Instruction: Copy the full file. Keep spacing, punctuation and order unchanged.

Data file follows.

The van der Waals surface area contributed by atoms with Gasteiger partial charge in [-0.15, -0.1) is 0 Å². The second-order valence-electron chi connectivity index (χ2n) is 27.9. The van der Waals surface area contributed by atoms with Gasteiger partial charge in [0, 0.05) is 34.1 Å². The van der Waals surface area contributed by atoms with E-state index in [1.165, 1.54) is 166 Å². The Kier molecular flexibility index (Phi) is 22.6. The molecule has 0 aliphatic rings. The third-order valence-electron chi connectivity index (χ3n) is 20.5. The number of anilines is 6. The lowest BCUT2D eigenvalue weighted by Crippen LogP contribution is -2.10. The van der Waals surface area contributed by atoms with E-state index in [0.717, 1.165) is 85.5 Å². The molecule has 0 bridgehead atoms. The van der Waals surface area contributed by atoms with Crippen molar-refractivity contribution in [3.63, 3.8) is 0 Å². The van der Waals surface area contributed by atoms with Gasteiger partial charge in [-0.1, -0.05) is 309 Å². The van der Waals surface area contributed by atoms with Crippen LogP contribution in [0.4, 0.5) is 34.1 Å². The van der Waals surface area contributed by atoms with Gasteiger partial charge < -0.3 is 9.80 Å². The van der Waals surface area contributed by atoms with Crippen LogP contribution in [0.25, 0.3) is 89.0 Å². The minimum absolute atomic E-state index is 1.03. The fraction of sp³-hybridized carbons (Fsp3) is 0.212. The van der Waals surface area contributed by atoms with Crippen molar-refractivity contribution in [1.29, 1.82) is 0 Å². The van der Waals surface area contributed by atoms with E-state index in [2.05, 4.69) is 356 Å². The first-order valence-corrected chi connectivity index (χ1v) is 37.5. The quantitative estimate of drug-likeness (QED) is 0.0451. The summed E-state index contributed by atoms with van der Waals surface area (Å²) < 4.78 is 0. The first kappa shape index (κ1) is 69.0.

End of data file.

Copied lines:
The van der Waals surface area contributed by atoms with Gasteiger partial charge in [-0.15, -0.1) is 0 Å². The second-order valence-electron chi connectivity index (χ2n) is 27.9. The van der Waals surface area contributed by atoms with Gasteiger partial charge in [0, 0.05) is 34.1 Å². The van der Waals surface area contributed by atoms with E-state index in [1.165, 1.54) is 166 Å². The Kier molecular flexibility index (Phi) is 22.6. The molecule has 0 aliphatic rings. The third-order valence-electron chi connectivity index (χ3n) is 20.5. The number of anilines is 6. The lowest BCUT2D eigenvalue weighted by Crippen LogP contribution is -2.10. The van der Waals surface area contributed by atoms with E-state index in [0.717, 1.165) is 85.5 Å². The molecule has 0 bridgehead atoms. The van der Waals surface area contributed by atoms with Crippen molar-refractivity contribution in [3.63, 3.8) is 0 Å². The van der Waals surface area contributed by atoms with Gasteiger partial charge in [-0.1, -0.05) is 309 Å². The van der Waals surface area contributed by atoms with Crippen LogP contribution in [0.4, 0.5) is 34.1 Å². The van der Waals surface area contributed by atoms with Gasteiger partial charge < -0.3 is 9.80 Å². The van der Waals surface area contributed by atoms with Crippen LogP contribution in [0.25, 0.3) is 89.0 Å². The minimum absolute atomic E-state index is 1.03. The fraction of sp³-hybridized carbons (Fsp3) is 0.212. The van der Waals surface area contributed by atoms with Crippen molar-refractivity contribution in [1.29, 1.82) is 0 Å². The van der Waals surface area contributed by atoms with E-state index in [2.05, 4.69) is 356 Å². The first-order valence-corrected chi connectivity index (χ1v) is 37.5. The quantitative estimate of drug-likeness (QED) is 0.0451. The summed E-state index contributed by atoms with van der Waals surface area (Å²) < 4.78 is 0. The first kappa shape index (κ1) is 69.0.